Where’s the line to see Jesus?”a little boy asks in this song a friend of mine linked in an email.
It’s a question a boy might have asked two thousand years ago in Bethlehem, as well.
Angels appeared to shepherds, and those shepherds left their flocks to go see the phenomenon the heavenly messengers announced: a baby, wrapped in swaddling cloths, lying in a manger (not an ordinary sight)–a Savior born to them! Joy unspeakable!
But we don’t read of crowds following, or even gathering around with them in their worship–only of the crowds being astounded. Did the shepherds keep the good news to themseselves? Not so. Luke 2:17 says they made it known–and most texts say “widely.”
Meanwhile, somewhere in the East, a strange star appeared to some Magi, and they began trekking to see the King whose birth they knew it announced. Following the star’s leading, they arrived in Jerusalem, where they asked for more specifics on where to find “him who is born King of the Jews” (a lot like the little boy at the mall in the song). Even though they made the mistake of inquiring of the jealous king then reigning there, he did call the scripture scholars of the time, who indeed were able to point out where the holy scrolls prophesied this King would be born. But, again, did any of these scribes go to Bethlehem to see and worship Him themselves? The Bible gives no record of that happening.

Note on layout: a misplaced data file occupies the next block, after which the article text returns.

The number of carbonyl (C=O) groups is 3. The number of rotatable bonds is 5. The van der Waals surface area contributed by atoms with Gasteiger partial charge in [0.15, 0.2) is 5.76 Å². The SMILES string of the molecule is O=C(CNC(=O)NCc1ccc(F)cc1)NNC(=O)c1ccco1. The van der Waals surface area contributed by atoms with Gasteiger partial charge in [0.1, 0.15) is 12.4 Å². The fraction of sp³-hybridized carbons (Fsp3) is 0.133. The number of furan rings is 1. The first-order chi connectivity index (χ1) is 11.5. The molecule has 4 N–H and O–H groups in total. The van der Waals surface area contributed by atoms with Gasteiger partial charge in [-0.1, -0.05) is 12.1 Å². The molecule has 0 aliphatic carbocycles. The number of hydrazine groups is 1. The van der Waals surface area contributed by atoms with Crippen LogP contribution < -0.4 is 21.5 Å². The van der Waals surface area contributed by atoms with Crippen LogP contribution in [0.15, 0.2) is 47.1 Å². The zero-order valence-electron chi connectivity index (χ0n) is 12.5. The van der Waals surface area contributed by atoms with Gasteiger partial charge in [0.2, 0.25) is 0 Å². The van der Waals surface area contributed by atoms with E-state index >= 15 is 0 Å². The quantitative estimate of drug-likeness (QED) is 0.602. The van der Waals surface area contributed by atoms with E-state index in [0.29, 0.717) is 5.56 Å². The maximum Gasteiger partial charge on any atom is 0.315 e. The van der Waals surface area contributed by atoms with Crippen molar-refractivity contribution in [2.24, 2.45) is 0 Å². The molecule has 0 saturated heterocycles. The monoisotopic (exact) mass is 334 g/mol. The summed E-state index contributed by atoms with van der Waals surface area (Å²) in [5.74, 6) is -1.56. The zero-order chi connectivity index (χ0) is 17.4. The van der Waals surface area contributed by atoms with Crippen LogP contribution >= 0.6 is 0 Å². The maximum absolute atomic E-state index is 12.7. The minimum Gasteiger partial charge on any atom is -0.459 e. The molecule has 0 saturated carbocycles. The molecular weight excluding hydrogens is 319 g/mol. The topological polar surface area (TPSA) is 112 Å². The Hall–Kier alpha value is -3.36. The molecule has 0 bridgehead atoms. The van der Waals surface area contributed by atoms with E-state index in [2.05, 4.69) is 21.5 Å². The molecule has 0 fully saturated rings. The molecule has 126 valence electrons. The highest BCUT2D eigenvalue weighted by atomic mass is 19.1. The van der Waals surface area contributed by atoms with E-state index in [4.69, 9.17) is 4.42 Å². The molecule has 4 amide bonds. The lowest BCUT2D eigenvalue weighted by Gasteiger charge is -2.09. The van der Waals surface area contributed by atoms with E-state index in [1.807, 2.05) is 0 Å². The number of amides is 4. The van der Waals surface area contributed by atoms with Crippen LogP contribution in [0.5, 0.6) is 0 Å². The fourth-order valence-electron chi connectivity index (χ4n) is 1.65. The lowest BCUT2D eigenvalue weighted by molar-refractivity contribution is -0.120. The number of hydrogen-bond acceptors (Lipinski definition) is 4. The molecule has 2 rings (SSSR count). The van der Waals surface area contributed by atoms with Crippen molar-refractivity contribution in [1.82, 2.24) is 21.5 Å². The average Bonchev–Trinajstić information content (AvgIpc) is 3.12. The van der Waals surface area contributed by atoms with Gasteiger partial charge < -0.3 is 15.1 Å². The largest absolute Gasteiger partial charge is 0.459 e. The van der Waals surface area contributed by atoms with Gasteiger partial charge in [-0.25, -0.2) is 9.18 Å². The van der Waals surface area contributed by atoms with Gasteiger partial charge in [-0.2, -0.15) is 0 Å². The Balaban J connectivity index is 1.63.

As for Jerusalem’s general populace, instead of making a worshipful scramble to Bethlehem to see this wonder,”all of Jerusalem” was troubled, along with King Herod, over this news of a (competing) newborn king (Matthew 2:3). Whatever the reason, it doesn’t appear that any long line of people wove through Bethlehem, seeking to see and worship Jesus, back in the time of His fleshly appearance, any more than today.
Let’s just be sure we line ourselves up–especially our hearts–to “see Jesus” in the holiday, in the season, this year.